• Furthermore, in some embodiments, the selected set may be specified based on a range for each of the M relevant risk categories, so that any given N-tuple falls into the selected subset if the category-specific risk score in each of the M risk categories falls into the respective range. As a non-limiting example, a signature may require at least one of two categories to have a risk score greater than a particular threshold to activate the signature. As another non-limiting example, a signature may require two categories from a grouping of three or more categories to both have a risk score, or to have a combined risk score, that is greater than a particular threshold to activate the signature. One or more additional requirements may also be imposed, such as requiring that a category from a different grouping of categories also have a risk score greater than a particular threshold to activate the signature, where the second threshold may be the same as or different from the first threshold. The assigned risk signature may be used in any suitable manner, for example, to update an overall risk score (e.g., a weighted risk score as discussed above) and/or to compute a different risk score.
  • While various ways are described above for storing information and using the stored information to facilitate risk assessment, it should be appreciated that such descriptions are provided solely for purposes of illustration. Other techniques of collecting, storing, and/or analyzing information may also be used to evaluate security risk, as aspects of the present disclosure are not limited to the use of any particular technique or combination of techniques.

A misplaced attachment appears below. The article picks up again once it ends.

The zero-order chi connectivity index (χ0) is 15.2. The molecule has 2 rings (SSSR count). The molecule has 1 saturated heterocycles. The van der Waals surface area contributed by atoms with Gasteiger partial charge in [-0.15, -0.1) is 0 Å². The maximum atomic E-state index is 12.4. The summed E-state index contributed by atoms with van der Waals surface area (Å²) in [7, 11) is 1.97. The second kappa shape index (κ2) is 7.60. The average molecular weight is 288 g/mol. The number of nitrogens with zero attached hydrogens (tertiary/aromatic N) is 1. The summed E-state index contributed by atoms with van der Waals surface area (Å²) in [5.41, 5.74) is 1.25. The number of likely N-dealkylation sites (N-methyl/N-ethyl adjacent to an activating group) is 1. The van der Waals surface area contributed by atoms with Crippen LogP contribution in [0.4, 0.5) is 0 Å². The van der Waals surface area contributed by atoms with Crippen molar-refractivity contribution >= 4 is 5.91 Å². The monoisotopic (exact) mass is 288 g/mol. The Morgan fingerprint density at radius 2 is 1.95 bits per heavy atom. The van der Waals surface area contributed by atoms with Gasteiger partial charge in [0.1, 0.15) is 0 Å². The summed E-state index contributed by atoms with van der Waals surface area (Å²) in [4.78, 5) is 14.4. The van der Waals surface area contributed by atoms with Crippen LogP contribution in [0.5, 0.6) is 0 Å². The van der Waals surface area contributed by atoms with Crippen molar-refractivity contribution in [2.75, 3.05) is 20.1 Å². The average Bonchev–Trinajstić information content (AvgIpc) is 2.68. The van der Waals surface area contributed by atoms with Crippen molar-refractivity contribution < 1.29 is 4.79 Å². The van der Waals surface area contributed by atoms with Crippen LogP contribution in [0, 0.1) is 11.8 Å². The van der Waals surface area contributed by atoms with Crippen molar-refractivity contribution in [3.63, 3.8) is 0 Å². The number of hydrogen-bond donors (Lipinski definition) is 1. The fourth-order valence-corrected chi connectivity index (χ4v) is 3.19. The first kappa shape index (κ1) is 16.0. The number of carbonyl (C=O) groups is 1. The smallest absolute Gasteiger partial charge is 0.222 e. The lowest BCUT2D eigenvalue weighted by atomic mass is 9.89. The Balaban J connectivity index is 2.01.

• As discussed above, a user may request that a correct response to an identification test be sent in a text message. In some embodiments, a risk assessment system may monitor text message requests for behaviors consistent with nefarious activity. For example, the risk-assessment system may monitor the frequency with which a text message is requested for a given phone number and take into account such information in a risk assessment analysis.
  • In some embodiments, various pieces of information (e.g., current user information, user address history and/or other risk factors) may be combined by a risk assessment system using different relative weightings. The different relative weightings may change over time, and may be determined based on inputs from an entity external to the risk assessment system (e.g., a publisher).
  • In some embodiments, a publisher may use risk information provided by a risk assessment system to determine security measures to be taken with respect to a user. For example, a publisher may decide to deny a user's request to access one or more resources if the risk information indicate a high risk that the user is a bot, even if the user has correctly responded to an identification test. The denial may be temporary, and the user may be given the opportunity to complete another identification test after a predetermined amount of time. Alternatively, or additionally, a publisher may decide to impose more stringent security requirements on a high risk user, such as additional identification tests (e.g., at different difficulty levels) as the user traverses different portions of the publisher's web site. A publisher may even employ “silent” security measures, so that a high risk user is not aware that its access request has been effectively denied. For example, a publisher may allow a high risk user to open a new email account, but may silently filter out all outgoing emails sent from the newly opened account. This may prevent leakage of information to high risk users that may otherwise occur with direct denial of access.